The cybersecurity challenges of today require a diversity of skills, perspectives, and experiences, yet women remain underrepresented in this field. On International Women’s Day, some Microsoft Security women leaders penned a powerful blog highlighting the underrepresentation of women in cybersecurity (women make up just 24 percent of the cybersecurity workforce, according to the 2019 (ISC)² report, Cybersecurity Workforce Study: Women in Cybersecurity1), and the critical need for diverse perspectives in solving 21st Century cybersecurity challenges. While recent studies2 indicate an increase in the percentage of women in cybersecurity, they remain the minority of the workforce.
Women in cybersecurity
How do girls identify their superpowers in cybersecurity while women continue to make gains? To explore this key question, Microsoft Security in partnership with Girl Security, a nonpartisan, nonprofit organization preparing girls, women, and gender minorities for careers in national security, co-hosted an event on April 27, 2021, alongside thirty or more girls and women in high school and university from across the United States and globally.
Joining the Girl Security participants was an extraordinary panel of women in cybersecurity from Microsoft Security, including Amy Hogan-Burney, General Manager of the Digital Crimes Unit, Associate General Counsel, Microsoft; Vasu Jakkal, Corporate Vice President, Microsoft Security, Compliance, and Identity; Ann Johnson, Corporate Vice President of Security, Compliance, and Identity, Business Development; Edna Conway, Vice President, Chief Security and Risk Officer, Azure Microsoft Corporation; and Valecia Maclin, General Manager Engineering, Customer Security and Trust, Microsoft Corporation.
Girl Security and Microsoft Security are forging a new fellowship around a shared commitment to make cybersecurity more accessible to all, especially girls and women who remain underrepresented in the cybersecurity workforce. This first co-hosted event offered an exciting opportunity for participants to ask firsthand questions and participate in intimate breakout sessions with a diverse group of leading experts. Importantly, participants were able to hear women experts share personal narratives that described their unique—and often non-linear—pathways into cybersecurity.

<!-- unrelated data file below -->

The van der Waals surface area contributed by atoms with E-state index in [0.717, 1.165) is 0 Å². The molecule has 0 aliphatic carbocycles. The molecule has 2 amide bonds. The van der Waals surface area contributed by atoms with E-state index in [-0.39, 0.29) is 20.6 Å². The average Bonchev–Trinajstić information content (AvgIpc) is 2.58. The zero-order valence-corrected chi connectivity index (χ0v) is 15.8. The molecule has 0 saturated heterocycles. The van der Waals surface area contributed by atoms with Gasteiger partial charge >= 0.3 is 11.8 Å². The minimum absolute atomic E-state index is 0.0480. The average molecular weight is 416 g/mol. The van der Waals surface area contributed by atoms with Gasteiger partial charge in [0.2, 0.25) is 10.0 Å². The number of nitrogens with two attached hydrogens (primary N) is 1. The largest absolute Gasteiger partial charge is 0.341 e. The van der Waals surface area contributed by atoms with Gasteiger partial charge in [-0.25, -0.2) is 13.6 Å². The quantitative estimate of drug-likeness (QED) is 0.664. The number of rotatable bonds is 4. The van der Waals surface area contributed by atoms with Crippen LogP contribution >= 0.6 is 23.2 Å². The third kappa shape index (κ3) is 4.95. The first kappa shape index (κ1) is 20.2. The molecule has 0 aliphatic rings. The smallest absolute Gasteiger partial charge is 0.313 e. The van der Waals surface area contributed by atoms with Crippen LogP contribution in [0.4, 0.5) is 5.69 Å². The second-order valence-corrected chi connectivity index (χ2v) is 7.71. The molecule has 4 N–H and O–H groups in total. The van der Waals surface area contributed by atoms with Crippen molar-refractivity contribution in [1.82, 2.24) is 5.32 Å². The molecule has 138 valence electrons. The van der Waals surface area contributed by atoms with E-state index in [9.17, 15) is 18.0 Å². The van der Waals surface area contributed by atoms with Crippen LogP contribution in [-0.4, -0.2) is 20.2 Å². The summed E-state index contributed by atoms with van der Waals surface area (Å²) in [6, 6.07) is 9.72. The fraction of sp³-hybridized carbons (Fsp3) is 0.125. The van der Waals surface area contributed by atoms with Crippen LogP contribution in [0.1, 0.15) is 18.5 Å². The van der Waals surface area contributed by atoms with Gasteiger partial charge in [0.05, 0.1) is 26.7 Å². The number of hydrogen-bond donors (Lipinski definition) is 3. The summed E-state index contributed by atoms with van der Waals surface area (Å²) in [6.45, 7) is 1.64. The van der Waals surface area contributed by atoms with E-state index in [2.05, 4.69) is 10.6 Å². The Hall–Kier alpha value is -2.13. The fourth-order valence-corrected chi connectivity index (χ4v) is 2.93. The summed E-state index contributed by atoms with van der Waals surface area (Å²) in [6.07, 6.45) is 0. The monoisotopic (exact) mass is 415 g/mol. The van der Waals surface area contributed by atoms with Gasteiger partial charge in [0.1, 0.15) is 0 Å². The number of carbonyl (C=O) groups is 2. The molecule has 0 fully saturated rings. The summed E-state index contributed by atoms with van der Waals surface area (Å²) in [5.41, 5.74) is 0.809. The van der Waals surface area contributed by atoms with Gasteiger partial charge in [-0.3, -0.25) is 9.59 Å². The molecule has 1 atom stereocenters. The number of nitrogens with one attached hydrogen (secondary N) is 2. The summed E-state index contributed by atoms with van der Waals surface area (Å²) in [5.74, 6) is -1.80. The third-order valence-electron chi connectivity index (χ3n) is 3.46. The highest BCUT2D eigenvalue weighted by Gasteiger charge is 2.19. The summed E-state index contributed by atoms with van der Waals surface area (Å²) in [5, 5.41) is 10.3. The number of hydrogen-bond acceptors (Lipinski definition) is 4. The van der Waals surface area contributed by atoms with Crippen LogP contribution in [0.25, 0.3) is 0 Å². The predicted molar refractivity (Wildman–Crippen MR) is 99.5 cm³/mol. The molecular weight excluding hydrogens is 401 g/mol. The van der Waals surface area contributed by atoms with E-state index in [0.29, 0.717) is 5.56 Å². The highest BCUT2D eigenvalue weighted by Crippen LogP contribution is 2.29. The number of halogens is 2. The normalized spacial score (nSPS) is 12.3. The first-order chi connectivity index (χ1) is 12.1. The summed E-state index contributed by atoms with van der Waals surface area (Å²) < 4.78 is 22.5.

Security requires all
Vasu Jakkal, who leads Microsoft Security, Compliance, and Identity strategy, kicked off the event with a simple but powerful message: “Security is for all, and security requires all.” Over the one-hour program, the group explored a wide-ranging series of topics that included career-oriented questions, such as the importance of certifications to recruiters and pathways into cybersecurity, as well as topics on advances in the field, such as emerging cybersecurity threats, the impact of quantum cryptography and artificial intelligence on the digital landscape, and the intersection of policy and security.
When asked how someone with a humanities background might consider a pathway in cybersecurity, Valecia Maclin poignantly noted that cybersecurity is a complex field with many components, including law, policy, technical competencies, and more. She emphasized the need for professionals who can bridge the gaps between those areas, but also work within them. In addition, she added that beginning one’s career in one area of cybersecurity does not preclude a transition into other areas of cybersecurity. In response to a question posed to all panelists, Maclin noted that her cybersecurity “sheros” included the long unsung African American women codebreakers who provided crucial intelligence to the United States during WWII.
The many pathways of a cybersecurity career